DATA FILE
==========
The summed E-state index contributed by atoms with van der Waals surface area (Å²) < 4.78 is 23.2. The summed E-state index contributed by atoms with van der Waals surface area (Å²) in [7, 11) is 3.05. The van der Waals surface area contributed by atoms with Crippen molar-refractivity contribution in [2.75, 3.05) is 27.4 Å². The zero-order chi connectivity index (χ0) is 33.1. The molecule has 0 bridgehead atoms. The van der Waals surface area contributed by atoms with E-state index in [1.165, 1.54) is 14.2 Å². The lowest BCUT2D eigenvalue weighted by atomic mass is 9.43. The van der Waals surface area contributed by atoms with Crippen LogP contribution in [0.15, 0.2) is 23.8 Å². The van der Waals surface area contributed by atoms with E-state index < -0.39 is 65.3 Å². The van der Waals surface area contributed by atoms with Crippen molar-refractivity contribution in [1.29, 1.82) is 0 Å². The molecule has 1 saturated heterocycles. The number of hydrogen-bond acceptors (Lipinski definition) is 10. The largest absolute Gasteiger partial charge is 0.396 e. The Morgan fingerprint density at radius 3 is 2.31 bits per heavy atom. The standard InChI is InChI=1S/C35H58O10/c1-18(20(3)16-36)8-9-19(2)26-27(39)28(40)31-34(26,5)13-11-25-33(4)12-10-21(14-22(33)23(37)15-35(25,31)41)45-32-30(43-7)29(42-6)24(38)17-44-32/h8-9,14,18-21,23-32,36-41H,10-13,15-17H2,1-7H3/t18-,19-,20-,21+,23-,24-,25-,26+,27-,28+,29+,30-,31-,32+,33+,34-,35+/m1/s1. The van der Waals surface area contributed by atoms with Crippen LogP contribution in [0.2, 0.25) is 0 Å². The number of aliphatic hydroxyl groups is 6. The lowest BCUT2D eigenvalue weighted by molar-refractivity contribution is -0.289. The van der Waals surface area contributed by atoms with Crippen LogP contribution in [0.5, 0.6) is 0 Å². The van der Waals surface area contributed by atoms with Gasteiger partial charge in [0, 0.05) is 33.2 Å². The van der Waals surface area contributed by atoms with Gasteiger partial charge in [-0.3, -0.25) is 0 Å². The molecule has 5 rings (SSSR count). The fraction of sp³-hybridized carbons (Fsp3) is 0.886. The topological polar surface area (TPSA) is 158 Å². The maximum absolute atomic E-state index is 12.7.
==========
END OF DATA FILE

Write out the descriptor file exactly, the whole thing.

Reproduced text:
The summed E-state index contributed by atoms with van der Waals surface area (Å²) < 4.78 is 23.2. The summed E-state index contributed by atoms with van der Waals surface area (Å²) in [7, 11) is 3.05. The van der Waals surface area contributed by atoms with Crippen molar-refractivity contribution in [2.75, 3.05) is 27.4 Å². The zero-order chi connectivity index (χ0) is 33.1. The molecule has 0 bridgehead atoms. The van der Waals surface area contributed by atoms with E-state index in [1.165, 1.54) is 14.2 Å². The lowest BCUT2D eigenvalue weighted by atomic mass is 9.43. The van der Waals surface area contributed by atoms with Crippen LogP contribution in [0.15, 0.2) is 23.8 Å². The van der Waals surface area contributed by atoms with E-state index < -0.39 is 65.3 Å². The van der Waals surface area contributed by atoms with Crippen molar-refractivity contribution in [1.29, 1.82) is 0 Å². The molecule has 1 saturated heterocycles. The number of hydrogen-bond acceptors (Lipinski definition) is 10. The largest absolute Gasteiger partial charge is 0.396 e. The Morgan fingerprint density at radius 3 is 2.31 bits per heavy atom. The standard InChI is InChI=1S/C35H58O10/c1-18(20(3)16-36)8-9-19(2)26-27(39)28(40)31-34(26,5)13-11-25-33(4)12-10-21(14-22(33)23(37)15-35(25,31)41)45-32-30(43-7)29(42-6)24(38)17-44-32/h8-9,14,18-21,23-32,36-41H,10-13,15-17H2,1-7H3/t18-,19-,20-,21+,23-,24-,25-,26+,27-,28+,29+,30-,31-,32+,33+,34-,35+/m1/s1. The van der Waals surface area contributed by atoms with Crippen LogP contribution in [0.2, 0.25) is 0 Å². The number of aliphatic hydroxyl groups is 6. The lowest BCUT2D eigenvalue weighted by molar-refractivity contribution is -0.289. The van der Waals surface area contributed by atoms with Crippen LogP contribution in [0.5, 0.6) is 0 Å². The van der Waals surface area contributed by atoms with Gasteiger partial charge in [0, 0.05) is 33.2 Å². The van der Waals surface area contributed by atoms with Gasteiger partial charge in [-0.3, -0.25) is 0 Å². The molecule has 5 rings (SSSR count). The fraction of sp³-hybridized carbons (Fsp3) is 0.886. The topological polar surface area (TPSA) is 158 Å². The maximum absolute atomic E-state index is 12.7.